by Alexandra Hall
Three years ago, I wondered why the girls in front of me were drinking chocolate milk at a concert. It seemed like quite the odd beverage to carry along to a gig. I soon put two and two together, realizing that the Yahoo! bottle’s contents were certainly not chocolate milk.
Fast forward a few years and I’m shoved up against a wall by teenage boys who are hotboxing me in a tight circle. I quickly realized that rap concerts were experiences of a completely different breed than what I was used to. Indie concerts are a little more… gentle. The girls carry Tito’s in the bras. Rock concerts are more friendly. The frat boys carry Adderall in their coin pocket. Rap concerts strip down the simple sophistication of mundane life, prioritizing impulse, aggression, and confidence. Those kids carry Juuls (amongst plenty other substances) like it’s their eleventh finger.
Sure, call all music transcendental if you let it, but rap concerts are far from a ‘kumbaya’ spiritual journey. They hold blunts, not hands. Butt heads instead of passively singing along. It is a cesspool of testosterone and dehydrated kids.
And I loved every second of it.
There were moments when I questioned the lyrics of some of the guys performing, wondering if any of them had ever come in contact with an actual female or knew anything about anatomy, but for the most part, everyone was in their own worlds that contributed to a micro-universe in a small club in downtown Denver.
My friend and I, both relatively tiny females, hesitantly crossed the icy streets in early February, standing in a line that was gradually trailing down the block. We were two out of the six girls who attended the event, so I guess you could say we were a little alarmed by the guy wearing a Jason Voorhees mask and aggressively examining the line.
The friendly face amidst a mass of strangers was the opening rapper whom my friend had known. I tucked my legal notepad yellow pages and pilot pen into my waistband and headed into the dimly lit venue, watching how awkward everyone was, including the few guys who were about to perform.
For an hour or two, it was a group of strangers with smuggled drugs in pockets, waiting for the first line to light up. The attendees were awkward guys ranging from thirteen to mid-twenties. Shifty eyes. Awkward posture. The farthest thing from aggressively masculine. Granted, any person in the room could’ve flicked me and I would’ve passed out, but each was in his own world, unbothered by his surroundings and waiting for the show. The air was smokey and unfriendly, but oddly enough, it was far from uncomfortable.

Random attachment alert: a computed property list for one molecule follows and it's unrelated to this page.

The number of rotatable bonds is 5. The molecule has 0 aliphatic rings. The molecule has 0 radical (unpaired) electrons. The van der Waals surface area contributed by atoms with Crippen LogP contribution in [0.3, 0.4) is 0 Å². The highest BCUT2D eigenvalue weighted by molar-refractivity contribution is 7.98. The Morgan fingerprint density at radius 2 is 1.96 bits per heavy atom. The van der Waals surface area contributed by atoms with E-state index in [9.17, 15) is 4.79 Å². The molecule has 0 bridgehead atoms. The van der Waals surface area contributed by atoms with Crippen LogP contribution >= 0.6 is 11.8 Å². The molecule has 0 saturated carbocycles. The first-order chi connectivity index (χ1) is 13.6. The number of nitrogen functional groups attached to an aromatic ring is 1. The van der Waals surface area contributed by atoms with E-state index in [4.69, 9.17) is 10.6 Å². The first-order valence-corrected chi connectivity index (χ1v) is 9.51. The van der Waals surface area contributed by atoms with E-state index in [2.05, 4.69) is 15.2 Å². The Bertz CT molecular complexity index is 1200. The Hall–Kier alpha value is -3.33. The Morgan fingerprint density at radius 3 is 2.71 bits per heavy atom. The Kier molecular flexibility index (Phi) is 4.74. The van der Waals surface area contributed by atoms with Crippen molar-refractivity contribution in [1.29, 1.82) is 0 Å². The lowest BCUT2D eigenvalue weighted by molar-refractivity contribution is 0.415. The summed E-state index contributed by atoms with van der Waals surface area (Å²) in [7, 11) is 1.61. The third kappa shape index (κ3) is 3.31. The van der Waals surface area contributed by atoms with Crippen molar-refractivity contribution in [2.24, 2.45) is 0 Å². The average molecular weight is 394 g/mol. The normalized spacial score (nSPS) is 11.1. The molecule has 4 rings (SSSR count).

When Kamil Oldham waltzed onto the stage with two other guys, the awkwardness in the venue seemed to dissolve. Suddenly the music melted the crowd together and I realized that rap music was about confidence. It was about becoming someone you weren’t outside, waiting in line. It was embodying the finest qualities of yourself. Some people just need a verse or two, not a Jason mask.
Kamil’s flow is inventive and catchy, managing to keep listeners on their toes while allowing them to embody the beat. It is confident and aggressive, but creates an inclusive listening experience that no one can really deny when he performs.
I kept an eye on the guys around me. A tough crowd. One comfortable with what they know, patiently waiting for the acts they actually came for. Even with this considered, a minute or two in, the knees were bent, the heads were bowed, and the crowd was entranced. The smoothness of Kamil’s voice and flow catches any ear with a gravitation towards heavy bass and quick lines.
Later on in the night, my friend and I met Kamil outside of the venue, shivering in the nearly sub zero temperatures. It was a seven minute conversation interrupted by teeth chattering and awkward pauses, but it cut right to the chase.
Starting from a young age, Kamil has held an appreciation towards music that is real. No poetry, no fancy words, just real human emotion. From playing drums at a young age to adoring pop punk music in his later years, Kamil has managed to merge his musical fascinations with his rhythm. Plagued by night terrors, he has found that music is an avenue for his pent up aggression and frustration.
Dealing with mental issues isn’t a new topic to the world of art. In fact, any sort of creation stems from a root of wanting to be understood and to create something redeemable out of the suffering. Kamil’s devotion towards making his fans feel included and empowered is what makes him stand out from the other mindless mumble rappers that water down the scene.
“Not all art has to be serious in order for people to enjoy it. What matters is that they enjoy it at all,” Kamil responded when asked about how he would describe his music.
For the past year, Kamil has been releasing singles slowly but surely, stunning his audience each time. His hit, “Bakugo!” just hit over one million streams on Spotify, followed by his other six releases. Without a doubt, Kamil will continue to create music that forces listeners into submission while simultaneously inviting them to seize the confidence that he exemplifies.
From the seven minutes shaking against a parking meter, trying to write down quotes with a dying pen, I learned that rap music is just a facade, but a fiercely beautiful one at that. It is a three minute disguise that allows us to embody characteristics that may or may not be present underneath.
Kamil’s heartfelt commentary and his constant, loving connection with his fans reveals that after an hour on stage, the personas come down. The Jason masks come off. The audience becomes a community. That’s all anyone could ever really ask for.
Until next time,